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Publication numberUS7700001 B2
Publication typeGrant
Application numberUS 12/073,794
Publication date20 Apr 2010
Filing date10 Mar 2008
Priority date23 Aug 2002
Fee statusPaid
Also published asUS7058103, US8287760, US20040105481, US20060187994, US20080217579, US20100148120
Publication number073794, 12073794, US 7700001 B2, US 7700001B2, US-B2-7700001, US7700001 B2, US7700001B2
InventorsMasaya Ishida, Tatsuya Morioka, Daisuke Hanaoka, Mototaka Taneya, Shigeo Fujita, Yoichi Kawakami, Masafumi Harada, Takatomo Sasaki, Yusuke Mori
Original AssigneeSharp Kabushiki Kaisha
Export CitationBiBTeX, EndNote, RefMan
External Links: USPTO, USPTO Assignment, Espacenet
Light-emitting apparatus, phosphor and method of producing it
US 7700001 B2
Abstract
A light-emitting apparatus composed of a light source that emits primary light and a phosphor that absorbs the primary light and emits secondary light offers high brightness, low power consumption, and a long lifetime while minimizing adverse effects on the environment. The phosphor is formed of a III-V group semiconductor in the form of fine-particle crystals each having a volume of 2 800 nm3 or less. The light emitted from the fine-particle crystals depends on their volume, and therefore giving the fine-particle crystals a predetermined volume distribution makes it possible to adjust the wavelength range of the secondary light.
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Claims(1)
1. A method of producing a phosphorescent portion, comprising:
producing fine-particle crystals comprising a III-V group compound semiconductor by laser ablation; and
dispersing the fine-particle crystals in a resin,
wherein the fine-particle crystals each have a volume of 2800 nm3 or less;
wherein the fine-particle crystals each comprise an InN/GaN nano-crystal having a quantum well structure,
the InN/GaN nano-crystal is produced by forming a GaN layer on an InN nano-crystal by laser ablation, and
the InN nano crystal has a volume of 3.375 nm3 to 64 nm3.
Description
REFERENCE TO RELATED APPLICATIONS

This application is a division of application Ser. No. 11/402,926, filed Apr. 13, 2006, now abandoned, which is a division of application Ser. No. 10/647,107, filed Aug. 25, 2003, now U.S. Pat. No. 7,058,103, which claims priority to Japanese Application No. 2002-243502 filed Aug. 23, 2002, the entire contents of which are herein incorporated by reference.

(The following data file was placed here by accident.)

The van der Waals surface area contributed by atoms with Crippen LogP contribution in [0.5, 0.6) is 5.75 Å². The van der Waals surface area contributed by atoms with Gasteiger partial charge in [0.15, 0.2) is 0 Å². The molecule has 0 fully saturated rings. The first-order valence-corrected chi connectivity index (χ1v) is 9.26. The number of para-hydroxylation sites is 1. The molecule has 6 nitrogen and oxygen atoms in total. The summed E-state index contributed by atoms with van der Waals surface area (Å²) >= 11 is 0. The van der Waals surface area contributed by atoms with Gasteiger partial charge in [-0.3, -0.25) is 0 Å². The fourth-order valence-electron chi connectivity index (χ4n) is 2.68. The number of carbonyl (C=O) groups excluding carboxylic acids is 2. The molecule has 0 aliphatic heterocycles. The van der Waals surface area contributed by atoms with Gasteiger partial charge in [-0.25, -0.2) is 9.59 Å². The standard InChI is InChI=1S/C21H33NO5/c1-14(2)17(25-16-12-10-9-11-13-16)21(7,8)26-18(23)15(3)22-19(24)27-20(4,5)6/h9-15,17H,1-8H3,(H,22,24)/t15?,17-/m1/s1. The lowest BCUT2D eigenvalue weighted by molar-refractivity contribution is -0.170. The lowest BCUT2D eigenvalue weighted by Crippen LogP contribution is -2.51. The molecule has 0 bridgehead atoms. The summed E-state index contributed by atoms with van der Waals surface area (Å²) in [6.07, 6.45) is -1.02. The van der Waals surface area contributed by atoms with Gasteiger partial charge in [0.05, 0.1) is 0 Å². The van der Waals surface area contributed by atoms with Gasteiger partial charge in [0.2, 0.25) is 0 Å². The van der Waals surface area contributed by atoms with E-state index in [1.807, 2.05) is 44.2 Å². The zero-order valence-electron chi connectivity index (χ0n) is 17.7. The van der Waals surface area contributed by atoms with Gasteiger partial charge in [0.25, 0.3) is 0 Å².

BACKGROUND OF THE INVENTION

1. Field of the Invention

The present invention relates to a light-emitting apparatus, and more particularly to a light-emitting apparatus that irradiates a phosphor with primary light emitted from a primary light source and that thereby produces secondary light having longer wavelengths than the primary light.

2. Description of the Prior Art

GaN-based semiconductors are direct-transition semiconductors with band gaps ranging from 0.9 eV or 1.8 eV to 6.2 eV, and thus they make it possible to realize light-emitting devices that emit light in a wide band ranging from visible to ultraviolet regions. For this reason, in recent years, GaN-based semiconductors have been receiving much attention and have been actively developed. The reason that the lower limit of the band gap is given as 0.9 eV or 1.8 eV above is that the band gap of InN has not yet been definitely determined between two theories that support 0.9 eV and 1.8 eV respectively.

As is widely practiced, such a GaN-based light-emitting device is used as an excitation light source to produce white light by mixing together phosphorescence of different colors emitted from red, green, and blue phosphors irradiated with light emitted from the GaN-based light-emitting device.

It has also been proposed to use a GaN-based light-emitting device in a full-color image display apparatus (Japanese Patent Application Laid-Open No. H8-63119). In this full-color image display apparatus, either phosphors each emitting phosphorescence of one of three primary colors, namely red, green, and blue, are excited by a GaN-based light-emitting diode array arranged on a substrate, or phosphors each emitting red or green phosphorescence are excited by a GaN-based light-emitting diode array and blue light is emitted directly from GaN-based light-emitting diodes.

On the other hand, next-generation light-emitting apparatuses are desired to offer high brightness combined with low power consumption. The brightness and power consumption of a light-emitting apparatus depend on the output power and quantum efficiency of its excitation light source and on the quantum efficiency of its phosphors. Thus, the phosphors are desired to have as high quantum efficiency as possible. Moreover, the resolution of a full-color display apparatus depends on the size of its pixels, and therefore, in a case where a phosphorescent surface is formed by applying a phosphorescent paint on a surface, it is necessary to reduce the size of the crystal particles of the phosphorescent material to suit the size of the pixels.